strategy+business Winter 2013 : Page 37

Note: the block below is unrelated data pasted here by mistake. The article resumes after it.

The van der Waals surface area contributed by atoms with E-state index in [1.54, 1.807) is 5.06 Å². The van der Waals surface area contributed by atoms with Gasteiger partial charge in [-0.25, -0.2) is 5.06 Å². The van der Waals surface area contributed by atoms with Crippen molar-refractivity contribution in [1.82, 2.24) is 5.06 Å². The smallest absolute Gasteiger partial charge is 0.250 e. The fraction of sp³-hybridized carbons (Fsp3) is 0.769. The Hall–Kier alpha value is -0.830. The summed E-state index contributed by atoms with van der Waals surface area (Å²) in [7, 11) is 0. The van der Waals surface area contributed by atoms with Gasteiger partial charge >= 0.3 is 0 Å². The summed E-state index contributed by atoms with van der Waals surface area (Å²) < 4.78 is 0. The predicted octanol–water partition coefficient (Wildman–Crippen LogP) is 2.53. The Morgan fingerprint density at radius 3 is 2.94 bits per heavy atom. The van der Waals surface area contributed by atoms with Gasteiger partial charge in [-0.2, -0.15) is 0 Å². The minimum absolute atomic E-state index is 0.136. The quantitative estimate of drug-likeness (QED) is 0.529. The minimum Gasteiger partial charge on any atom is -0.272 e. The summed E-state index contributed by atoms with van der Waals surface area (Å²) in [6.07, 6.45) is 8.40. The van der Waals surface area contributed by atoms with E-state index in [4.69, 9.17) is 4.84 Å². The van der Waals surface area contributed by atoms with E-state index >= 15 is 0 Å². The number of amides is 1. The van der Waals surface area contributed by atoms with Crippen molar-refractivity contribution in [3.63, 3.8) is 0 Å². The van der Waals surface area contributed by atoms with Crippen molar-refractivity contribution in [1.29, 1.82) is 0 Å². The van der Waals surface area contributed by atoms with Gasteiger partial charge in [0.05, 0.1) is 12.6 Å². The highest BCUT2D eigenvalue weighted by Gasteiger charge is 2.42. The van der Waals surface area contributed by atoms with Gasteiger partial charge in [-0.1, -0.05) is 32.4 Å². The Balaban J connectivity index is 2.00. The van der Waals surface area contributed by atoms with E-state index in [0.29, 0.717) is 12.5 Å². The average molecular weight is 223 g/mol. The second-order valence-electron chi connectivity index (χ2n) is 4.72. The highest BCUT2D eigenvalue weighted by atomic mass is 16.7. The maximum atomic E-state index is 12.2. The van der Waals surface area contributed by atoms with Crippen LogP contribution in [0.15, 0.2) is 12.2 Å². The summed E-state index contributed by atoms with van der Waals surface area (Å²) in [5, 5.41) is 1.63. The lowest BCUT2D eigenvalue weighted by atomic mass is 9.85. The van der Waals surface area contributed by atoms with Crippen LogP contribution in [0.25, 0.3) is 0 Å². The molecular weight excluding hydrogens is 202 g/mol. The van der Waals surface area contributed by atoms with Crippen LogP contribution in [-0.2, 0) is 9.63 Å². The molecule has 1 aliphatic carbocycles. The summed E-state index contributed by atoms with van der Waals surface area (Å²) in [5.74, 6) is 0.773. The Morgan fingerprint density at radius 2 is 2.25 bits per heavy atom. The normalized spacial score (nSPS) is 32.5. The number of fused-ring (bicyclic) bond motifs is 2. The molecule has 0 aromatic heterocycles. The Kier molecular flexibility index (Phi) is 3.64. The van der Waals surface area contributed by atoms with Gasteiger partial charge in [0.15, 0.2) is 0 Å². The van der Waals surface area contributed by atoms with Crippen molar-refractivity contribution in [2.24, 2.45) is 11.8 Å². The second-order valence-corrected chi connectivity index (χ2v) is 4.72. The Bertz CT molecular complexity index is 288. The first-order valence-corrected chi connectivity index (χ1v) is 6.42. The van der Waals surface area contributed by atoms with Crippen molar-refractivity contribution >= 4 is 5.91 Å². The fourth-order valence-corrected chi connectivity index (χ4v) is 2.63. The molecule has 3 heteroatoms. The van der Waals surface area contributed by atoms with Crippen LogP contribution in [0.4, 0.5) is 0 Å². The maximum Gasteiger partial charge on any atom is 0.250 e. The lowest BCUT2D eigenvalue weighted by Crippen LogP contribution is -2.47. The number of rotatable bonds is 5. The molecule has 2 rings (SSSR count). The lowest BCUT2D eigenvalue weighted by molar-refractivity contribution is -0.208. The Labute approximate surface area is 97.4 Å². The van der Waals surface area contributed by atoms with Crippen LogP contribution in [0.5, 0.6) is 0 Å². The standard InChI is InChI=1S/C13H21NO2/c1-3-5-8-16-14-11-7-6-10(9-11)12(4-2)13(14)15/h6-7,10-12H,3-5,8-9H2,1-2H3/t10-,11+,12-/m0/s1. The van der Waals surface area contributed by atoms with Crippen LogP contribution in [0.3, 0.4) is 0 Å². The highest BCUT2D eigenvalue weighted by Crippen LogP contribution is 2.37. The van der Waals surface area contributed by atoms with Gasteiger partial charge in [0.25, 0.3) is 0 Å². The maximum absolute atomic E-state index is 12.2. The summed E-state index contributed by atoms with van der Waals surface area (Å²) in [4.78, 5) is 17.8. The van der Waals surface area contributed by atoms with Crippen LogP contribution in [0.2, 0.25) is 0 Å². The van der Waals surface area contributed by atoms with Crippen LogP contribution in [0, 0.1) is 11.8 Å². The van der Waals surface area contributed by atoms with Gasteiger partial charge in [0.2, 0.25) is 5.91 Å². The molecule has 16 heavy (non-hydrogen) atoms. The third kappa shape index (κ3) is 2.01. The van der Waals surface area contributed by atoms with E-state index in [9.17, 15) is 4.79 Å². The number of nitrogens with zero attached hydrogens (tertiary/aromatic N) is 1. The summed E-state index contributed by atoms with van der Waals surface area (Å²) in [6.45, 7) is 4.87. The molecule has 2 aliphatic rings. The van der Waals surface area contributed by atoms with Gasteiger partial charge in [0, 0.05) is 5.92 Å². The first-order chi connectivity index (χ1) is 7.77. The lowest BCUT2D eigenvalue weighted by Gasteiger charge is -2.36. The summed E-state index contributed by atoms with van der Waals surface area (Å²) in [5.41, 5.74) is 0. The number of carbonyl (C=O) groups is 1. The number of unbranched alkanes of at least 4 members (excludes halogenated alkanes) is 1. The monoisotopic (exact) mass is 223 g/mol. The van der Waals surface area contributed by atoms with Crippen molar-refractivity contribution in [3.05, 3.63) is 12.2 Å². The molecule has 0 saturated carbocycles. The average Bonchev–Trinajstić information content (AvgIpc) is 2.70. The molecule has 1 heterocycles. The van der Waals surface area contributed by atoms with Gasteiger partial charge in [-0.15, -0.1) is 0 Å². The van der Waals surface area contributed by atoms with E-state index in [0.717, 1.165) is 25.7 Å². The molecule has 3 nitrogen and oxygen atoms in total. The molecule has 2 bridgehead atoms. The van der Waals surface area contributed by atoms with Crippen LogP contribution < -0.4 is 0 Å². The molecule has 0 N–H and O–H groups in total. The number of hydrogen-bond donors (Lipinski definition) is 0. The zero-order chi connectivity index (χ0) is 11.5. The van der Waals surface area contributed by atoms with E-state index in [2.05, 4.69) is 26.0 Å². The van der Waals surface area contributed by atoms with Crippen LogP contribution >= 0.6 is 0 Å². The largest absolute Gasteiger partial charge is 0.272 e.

The top 100 companies on the list accounted for 45 percent of the R&D spending growth and more than 60 percent of the total spent on innova-tion, and the top 20 companies alone made up almost a quarter of both total spending and spending growth. The list of the 20 largest spenders changed somewhat from last year ( see Exhibit B ). Volkswagen took the top spot, Samsung jumped from sixth to second, and Google made its first entrance in the top 20, at number 12. (Some of these shifts were a result of changes in how we accounted for R&D spending; see “Methodology.”) Outside the top 20, 89 new compa-nies entered the Global Innovation 1000. They contributed more than $16 billion in R&D spending, a healthy addition given that the 89 companies leaving the list spent less than $9 bil-lion in 2012. Together, three sectors—com-puting and electronics, healthcare, and auto—accounted for 65 percent of overall R&D spending, about the same proportion as last year ( see Exhibit C ). But this year the software Exhibit C: Spending by Industry, 2013 The computing and electronics segment remains the top R&D spender, accounting for more than quarter of spending worldwide. Computing and Electronics 27% Other 2% Telecom 2% Aerospace and Defense 3% Consumer 4% Chemicals and Energy 6% Software and Internet 8% Industrials 10% Auto 16% Healthcare 22% R&D spending, the software and Internet sector’s growth in spending appears to indicate that the tide is turning in favor of technologies that run our increasingly digitized world ( see Exhibit D ). In contrast, spending in the computing and electronics sector increased by just $3.4 billion—al-most $10 billion less than last year’s growth total. Twelve of the 28 com-puting and electronics companies in the top 100 spent less than last year; even IBM just maintained the same level of spending. Still, the computing and electronics industry remains the highest-spending sector by a wide Source: Bloomberg data, Capital IQ, Booz & Company feature innovation margin—27 percent of the total, com-pared with 22 percent for healthcare, and Internet sector overtook comput-ing and electronics as the largest contributor to the growth in R&D spending. The software and Internet sector added 10 companies to the Global Innovation 1000 and boosted its innovation spending by $9.3 bil-lion—more than any other sector, by both measures. Despite the fact that its spend-ing makes up just 8 percent of total the second-highest spender. Meanwhile, spending growth in the auto sector slowed to just $7.4 billion in 2013 from $13.2 billion last year; the flurry of R&D surrounding the launch of new models in the past several years is clearly abating. The healthcare sector, however, increased spending by $9.2 billion in 2013, up from an increase of $6 billion the year before. The industry received a boost from several healthcare com-panies that increased their spend-Exhibit D: Change in R&D Spending by Industry, 2012–13 The software and Internet sector invested aggressively this year, growing its R&D spending by 22.1 percent. WEIGHTED AVERAGE: 5.8% ing significantly, including Roche in Europe, Gilead in the United States, and Takeda in Japan. The chemicals and energy sector was the only one 37 Software and Internet Telecom Auto Healthcare Other Industrials Consumer Computing and Electronics Aerospace and Defense Chemicals and Energy –5% 3.7% 2.0% 0.5% –4.8% 0% 5% 10% 15% 7.8% 7.1% 6.9% 5.4% 22.1% 21.1% to see a decline in spending this year, falling by $2 billion. The decline was mostly on the chemicals side; energy companies increased their spending overall. With a few notable exceptions, the geographic picture looks similar to last year’s ( see Exhibit E, page 38 ). Innovation spending in companies headquartered in North America outpaced that of compa-(continued on page 38) 20% 25% Source: Bloomberg data, Capital IQ, Booz & Company

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